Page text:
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Deaths Of Migrant Children Haunt Former Official As Border Surge Increases

John Sanders, then the acting commissioner of U.S. Customs and Border Protection, attends a news conference on Capitol Hill in 2019 during a surge of migrants at the U.S.-Mexico border, when at least five children died after being detained by federal authorities.
Anna Moneymaker
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John Sanders, then the acting commissioner of U.S. Customs and Border Protection, attends a news conference on Capitol Hill in 2019 during a surge of migrants at the U.S.-Mexico border, when at least five children died after being detained by federal authorities.

Seeing the growing number of minors held in jail-like facilitiesnear the U.S.-Mexico border, John Sanders can't help thinking of Carlos Gregorio Hernandez Vasquez.

The 16-year-old boy from Guatemala died in the care of U.S. Customs and Border Protection during the last record-breaking detention of unaccompanied minors during the Trump administration, when Sanders led the agency. The former acting CBP commissioner spoke exclusively to NPR about that experience and his concerns about the current crisis.

"My greatest fear and the hardest thing for me when I was at CBP was the death of children," said Sanders, his voice breaking with emotion. "My greatest fear is children will die, and that's what I think we have to make sure never happens."

At least five children died in custody or after being detained by federal immigration agents at the border during that surge in 2018 and 2019, when as many as 2,600 children were being held in border facilities.

The U.S. government had more than 4,200 unaccompanied migrant children in its custody as of Sunday, according to a Department of Homeland Security document obtained by NPR.

The children are spending an average of 117 hours in detention facilities before being moved to more hospitable shelters run by the Department of Health and Human Services — far longer than the 72 hours allowed by law.

"HHS has the capability in terms of medical treatment. They have the capability and in terms of helping them psychologically. They're separated from families. And that has to be incredibly traumatic," Sanders said. "They have that support structure in place for the children. That just does not exist from a law enforcement agency."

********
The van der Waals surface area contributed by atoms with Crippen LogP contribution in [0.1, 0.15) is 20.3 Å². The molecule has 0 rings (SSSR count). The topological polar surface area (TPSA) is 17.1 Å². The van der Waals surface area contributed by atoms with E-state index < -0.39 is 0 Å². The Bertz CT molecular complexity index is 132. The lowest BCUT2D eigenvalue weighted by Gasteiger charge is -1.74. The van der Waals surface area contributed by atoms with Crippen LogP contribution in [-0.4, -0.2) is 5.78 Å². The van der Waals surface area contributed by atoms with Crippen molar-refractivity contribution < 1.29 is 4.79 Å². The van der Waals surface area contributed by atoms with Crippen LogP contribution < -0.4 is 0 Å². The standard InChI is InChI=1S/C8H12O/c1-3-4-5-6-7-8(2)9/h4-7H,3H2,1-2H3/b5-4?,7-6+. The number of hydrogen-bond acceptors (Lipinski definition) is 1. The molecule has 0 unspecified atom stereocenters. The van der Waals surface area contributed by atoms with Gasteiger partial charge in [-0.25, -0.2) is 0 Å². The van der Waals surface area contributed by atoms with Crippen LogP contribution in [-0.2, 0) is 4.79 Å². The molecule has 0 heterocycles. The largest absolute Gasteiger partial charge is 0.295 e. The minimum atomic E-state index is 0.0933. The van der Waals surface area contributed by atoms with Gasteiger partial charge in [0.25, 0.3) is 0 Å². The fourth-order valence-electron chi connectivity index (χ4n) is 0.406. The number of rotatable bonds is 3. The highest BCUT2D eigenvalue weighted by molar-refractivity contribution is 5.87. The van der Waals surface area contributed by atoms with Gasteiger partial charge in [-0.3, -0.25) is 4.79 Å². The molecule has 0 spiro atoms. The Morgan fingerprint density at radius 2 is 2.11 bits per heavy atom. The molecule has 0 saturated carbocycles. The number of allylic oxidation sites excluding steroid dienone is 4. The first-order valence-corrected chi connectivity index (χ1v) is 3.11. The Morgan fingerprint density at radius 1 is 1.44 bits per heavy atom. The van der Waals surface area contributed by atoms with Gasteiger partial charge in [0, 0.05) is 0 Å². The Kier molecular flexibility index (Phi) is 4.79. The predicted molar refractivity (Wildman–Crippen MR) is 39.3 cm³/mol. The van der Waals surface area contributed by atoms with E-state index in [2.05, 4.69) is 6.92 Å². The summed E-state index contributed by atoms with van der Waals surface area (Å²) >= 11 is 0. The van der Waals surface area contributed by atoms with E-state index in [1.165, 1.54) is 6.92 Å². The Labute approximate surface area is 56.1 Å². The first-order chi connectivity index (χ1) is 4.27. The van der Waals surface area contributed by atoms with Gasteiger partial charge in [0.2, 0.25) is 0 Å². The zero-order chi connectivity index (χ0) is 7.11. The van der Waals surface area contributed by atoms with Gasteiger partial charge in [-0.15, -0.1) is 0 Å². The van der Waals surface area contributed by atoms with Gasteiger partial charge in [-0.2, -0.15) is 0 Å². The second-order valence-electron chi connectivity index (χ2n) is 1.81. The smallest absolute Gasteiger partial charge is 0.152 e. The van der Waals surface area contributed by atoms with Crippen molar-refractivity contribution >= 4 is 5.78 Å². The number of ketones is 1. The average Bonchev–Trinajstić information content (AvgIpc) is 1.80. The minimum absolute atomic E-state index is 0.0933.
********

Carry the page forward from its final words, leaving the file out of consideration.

Hernandez died of complications from the flu. So did Felipe Gomez Alonzo, 8, another child whom Sanders thinks about a lot. Jakelin Caal, 7, died of a bacterial infection.

Sanders said kids who arrive at the border facilities are already physically and emotionally strained after weeks — if not months — of traveling under very difficult conditions.

"What is heartbreaking to me is that history is repeating itself," Sanders said. "And there is no surprise to people that this was going to occur. I'm not making a political statement there. It's just I think we as a country have to figure out and have some tough conversations, so this doesn't keep happening again and again. Because it's the children who suffer at the end of the day."

He is not alone in those fears.

"I am terrified about the number of kids in these Border Patrol facilities. It's really worrying," said Clara Long, the associate U.S. program director at Human Rights Watch.

Back in 2019, Long served as a detention monitor for the legal team that advocated for the children in court. She testified to Congress at the time about sick kids sleeping in cells and older children caring for younger ones.

She largely blames the Trump administration for hollowing out what little infrastructure existed to handle these cyclical flows of unaccompanied minors.

But Long also raises concerns about transparency in President Biden's administration and questions why detention monitors like herself have been blocked from seeing certain areas of concerning facilities.

"Just because there's a different person in the White House, that doesn't mean that different practices have percolated down throughout this agency yet," she said. "They need to. But that doesn't mean that we're seeing change on the ground. There's more continuity than difference even though there's a different administration in charge."

David Lapan, a former senior official in Trump's Department of Homeland Security, said the former president was more focused on sending a message about enforcement than caring for the children.

"I think the big difference today is you have an administration that is more concerned about conditions and inhumane treatment and less about enforcement, but also finding itself with an influx of unaccompanied children and not adequate facilities in which to house them," he said.

Sanders, the former acting CBP commissioner, quit the Trump administration in the midst of the last border crisis.

He described the deaths of children on his watch as a transformational experience and now works with an organization, Glasswing International, that works to address the root causes of migrationin Central America.

"The memory is going to be there forever," Sanders said. "It's hard to talk about. It's very hard to talk about, but I think we owe it to Carlos, Jakelin and Felipe, so it doesn't happen again."

Copyright 2021 NPR. To see more, visit https://www.npr.org.

Franco Ordoñez is a White House Correspondent for NPR's Washington Desk. Before he came to NPR in 2019, Ordoñez covered the White House for McClatchy. He has also written about diplomatic affairs, foreign policy and immigration, and has been a correspondent in Cuba, Colombia, Mexico and Haiti.